We have also produced a new leaflet to help parents understand the considerable risk from measles. This explains that nearly everyone who catches measles will become ill, and that about one in every fifteen are likely to go on develop serious complications. Distribution of the leaflets to all parts of Wales begins later this week.
I encourage all those with children who have missed one or both vaccinations to contact their general practice as soon as possible. Practice nurses, doctors and health visitors will be able to help and reassure parents about vaccination. It is important to place the issue of MMR vaccine in the context of our success in ensuring that uptake of other childhood vaccinations in Wales meets or exceeds our 95 per cent target. That has been achieved through a process of dialogue, discussion and the provision of reliable information which commands general trust. Where parents have confidence in the information that they have for making decisions about vaccinating their children, the vast majority act on the advice that they receive.
The most recent outbreak demonstrates vividly what can happen when that trust breaks down. It underlines the importance of continuing and strengthening the efforts that have been made to date to repair that damage, and the consequences that can follow where there is still ground to be made up. The steps that I have set out this afternoon will, I am sure, help to bring the outbreak to an end as soon as possible. We need to restore the confidence of the minority of parents whose unvaccinated children enabled measles to become re-established as an endemic disease.
The cover of vaccination evaluated rapidly, or COVER, statistics show that in south-east Wales, the highest coverage of the first dose was in Blaenau Gwent, with 94.3 per cent, and the lowest was in Cardiff and Merthyr Tydfil, which were both at 88.6 per cent. In mid and west Wales, the highest coverage of the first dose was in Bridgend, at 90.8 per cent, and the lowest was Ceredigion, at 85 per cent. In north Wales, the highest first dose coverage was in Wrexham, at 95.6 per cent, and the lowest was in Denbighshire, at 88.1 per cent.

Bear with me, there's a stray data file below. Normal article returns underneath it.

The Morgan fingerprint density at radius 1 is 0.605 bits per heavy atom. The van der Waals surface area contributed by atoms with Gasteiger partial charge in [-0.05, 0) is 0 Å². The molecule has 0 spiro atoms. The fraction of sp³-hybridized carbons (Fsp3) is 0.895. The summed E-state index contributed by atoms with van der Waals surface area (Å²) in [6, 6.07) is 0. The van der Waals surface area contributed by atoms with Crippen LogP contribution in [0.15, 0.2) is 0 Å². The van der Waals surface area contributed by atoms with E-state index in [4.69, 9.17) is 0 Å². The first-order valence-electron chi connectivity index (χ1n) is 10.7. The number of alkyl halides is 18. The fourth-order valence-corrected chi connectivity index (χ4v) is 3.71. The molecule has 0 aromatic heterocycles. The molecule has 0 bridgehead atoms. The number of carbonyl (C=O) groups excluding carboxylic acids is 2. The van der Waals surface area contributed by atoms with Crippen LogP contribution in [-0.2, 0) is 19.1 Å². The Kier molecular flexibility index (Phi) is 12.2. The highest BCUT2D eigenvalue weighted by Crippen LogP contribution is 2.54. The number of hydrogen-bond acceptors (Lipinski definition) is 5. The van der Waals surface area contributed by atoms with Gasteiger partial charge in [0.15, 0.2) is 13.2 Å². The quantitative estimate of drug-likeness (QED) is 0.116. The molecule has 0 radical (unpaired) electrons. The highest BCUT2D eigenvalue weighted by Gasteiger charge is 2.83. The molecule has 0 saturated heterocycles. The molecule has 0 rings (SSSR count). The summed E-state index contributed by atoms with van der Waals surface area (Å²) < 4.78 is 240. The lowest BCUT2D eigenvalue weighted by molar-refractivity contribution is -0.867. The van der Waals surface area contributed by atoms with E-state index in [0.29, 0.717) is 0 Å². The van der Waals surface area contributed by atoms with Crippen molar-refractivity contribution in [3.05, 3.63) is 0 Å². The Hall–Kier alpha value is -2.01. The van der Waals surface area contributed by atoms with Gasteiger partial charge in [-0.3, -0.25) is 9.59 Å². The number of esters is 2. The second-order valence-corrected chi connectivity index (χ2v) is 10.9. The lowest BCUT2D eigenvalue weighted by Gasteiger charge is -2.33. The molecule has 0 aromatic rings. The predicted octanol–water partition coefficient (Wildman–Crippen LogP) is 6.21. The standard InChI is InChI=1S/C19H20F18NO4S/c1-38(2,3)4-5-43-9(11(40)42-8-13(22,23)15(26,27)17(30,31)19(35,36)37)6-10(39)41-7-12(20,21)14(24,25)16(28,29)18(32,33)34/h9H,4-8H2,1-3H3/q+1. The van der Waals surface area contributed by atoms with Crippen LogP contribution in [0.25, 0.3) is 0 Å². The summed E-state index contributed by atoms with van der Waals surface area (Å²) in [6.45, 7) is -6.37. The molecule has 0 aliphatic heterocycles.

You will be aware that calls are being made, and reported in the media, to introduce compulsory vaccination to ensure that these vulnerable children are protected. Compulsory vaccination exists in some parts of the world. For example, in some of the United States of America there is a requirement for children to be vaccinated before entering school. However, this has not been necessary where high coverage has been achieved through other approaches, such as in Sweden, Norway, Denmark and the Netherlands.
In the UK, the principle of compulsory immunisation is already accepted in certain circumstances, such as hepatitis B vaccination for healthcare workers wishing to work in certain areas, or yellow fever vaccination for travel to some countries. However, immunisation alongside other health preventative and curative services is provided, for the most part, on the basis of informed consent and patient autonomy. All four countries have an agreed childhood vaccination programme, and compulsory vaccination is not consistent with the core principle that routine childhood vaccines should be administered on a voluntary basis.
In considering a compulsory vaccination policy for Wales, we would need to consider the legal issues and look at the potential benefit of delivering a higher coverage level against the controversy that is likely to ensue. The implementation and enforcement of such a policy for MMR immunisation may harm the confidence of parents on ethical, political, and religious grounds, perhaps. In addition, preventing unimmunised children from starting school would be seen as infringing their universal right to an education.
However, I think that we should explore further the options for making completed vaccinations or checking and recording vaccination status as an entry requirement for nurseries and schools. However, I would need to be assured that such a policy would not risk undermining the existing high levels of public trust in immunisation with the outcome that the current coverage levels could decline.